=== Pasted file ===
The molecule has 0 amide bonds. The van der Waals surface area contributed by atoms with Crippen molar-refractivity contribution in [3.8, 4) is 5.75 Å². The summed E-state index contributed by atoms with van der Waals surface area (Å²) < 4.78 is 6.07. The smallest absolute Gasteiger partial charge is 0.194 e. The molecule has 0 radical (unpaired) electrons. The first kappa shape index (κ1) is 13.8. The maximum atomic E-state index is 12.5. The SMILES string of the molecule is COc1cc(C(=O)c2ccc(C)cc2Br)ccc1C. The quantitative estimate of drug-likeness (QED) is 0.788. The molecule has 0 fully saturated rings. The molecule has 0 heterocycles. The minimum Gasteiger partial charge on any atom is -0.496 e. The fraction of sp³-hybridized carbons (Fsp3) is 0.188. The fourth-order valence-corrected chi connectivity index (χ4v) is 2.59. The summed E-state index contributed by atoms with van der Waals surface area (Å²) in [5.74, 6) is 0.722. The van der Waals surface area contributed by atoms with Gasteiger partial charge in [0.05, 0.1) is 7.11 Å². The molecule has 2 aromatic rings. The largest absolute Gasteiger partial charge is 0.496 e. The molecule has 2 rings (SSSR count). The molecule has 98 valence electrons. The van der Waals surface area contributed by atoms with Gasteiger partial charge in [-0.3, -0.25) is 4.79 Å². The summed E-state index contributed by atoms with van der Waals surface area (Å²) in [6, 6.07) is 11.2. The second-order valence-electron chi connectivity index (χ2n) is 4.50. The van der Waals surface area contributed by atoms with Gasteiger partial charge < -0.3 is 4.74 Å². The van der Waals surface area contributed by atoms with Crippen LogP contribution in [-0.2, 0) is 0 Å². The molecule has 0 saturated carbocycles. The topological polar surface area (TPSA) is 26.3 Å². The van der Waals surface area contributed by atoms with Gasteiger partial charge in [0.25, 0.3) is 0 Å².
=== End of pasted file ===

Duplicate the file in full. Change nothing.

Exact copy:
The molecule has 0 amide bonds. The van der Waals surface area contributed by atoms with Crippen molar-refractivity contribution in [3.8, 4) is 5.75 Å². The summed E-state index contributed by atoms with van der Waals surface area (Å²) < 4.78 is 6.07. The smallest absolute Gasteiger partial charge is 0.194 e. The molecule has 0 radical (unpaired) electrons. The first kappa shape index (κ1) is 13.8. The maximum atomic E-state index is 12.5. The SMILES string of the molecule is COc1cc(C(=O)c2ccc(C)cc2Br)ccc1C. The quantitative estimate of drug-likeness (QED) is 0.788. The molecule has 0 fully saturated rings. The molecule has 0 heterocycles. The minimum Gasteiger partial charge on any atom is -0.496 e. The fraction of sp³-hybridized carbons (Fsp3) is 0.188. The fourth-order valence-corrected chi connectivity index (χ4v) is 2.59. The summed E-state index contributed by atoms with van der Waals surface area (Å²) in [5.74, 6) is 0.722. The van der Waals surface area contributed by atoms with Gasteiger partial charge in [0.05, 0.1) is 7.11 Å². The molecule has 2 aromatic rings. The largest absolute Gasteiger partial charge is 0.496 e. The molecule has 2 rings (SSSR count). The molecule has 98 valence electrons. The van der Waals surface area contributed by atoms with Gasteiger partial charge in [-0.3, -0.25) is 4.79 Å². The summed E-state index contributed by atoms with van der Waals surface area (Å²) in [6, 6.07) is 11.2. The second-order valence-electron chi connectivity index (χ2n) is 4.50. The van der Waals surface area contributed by atoms with Gasteiger partial charge < -0.3 is 4.74 Å². The van der Waals surface area contributed by atoms with Crippen LogP contribution in [-0.2, 0) is 0 Å². The molecule has 0 saturated carbocycles. The topological polar surface area (TPSA) is 26.3 Å². The van der Waals surface area contributed by atoms with Gasteiger partial charge in [0.25, 0.3) is 0 Å².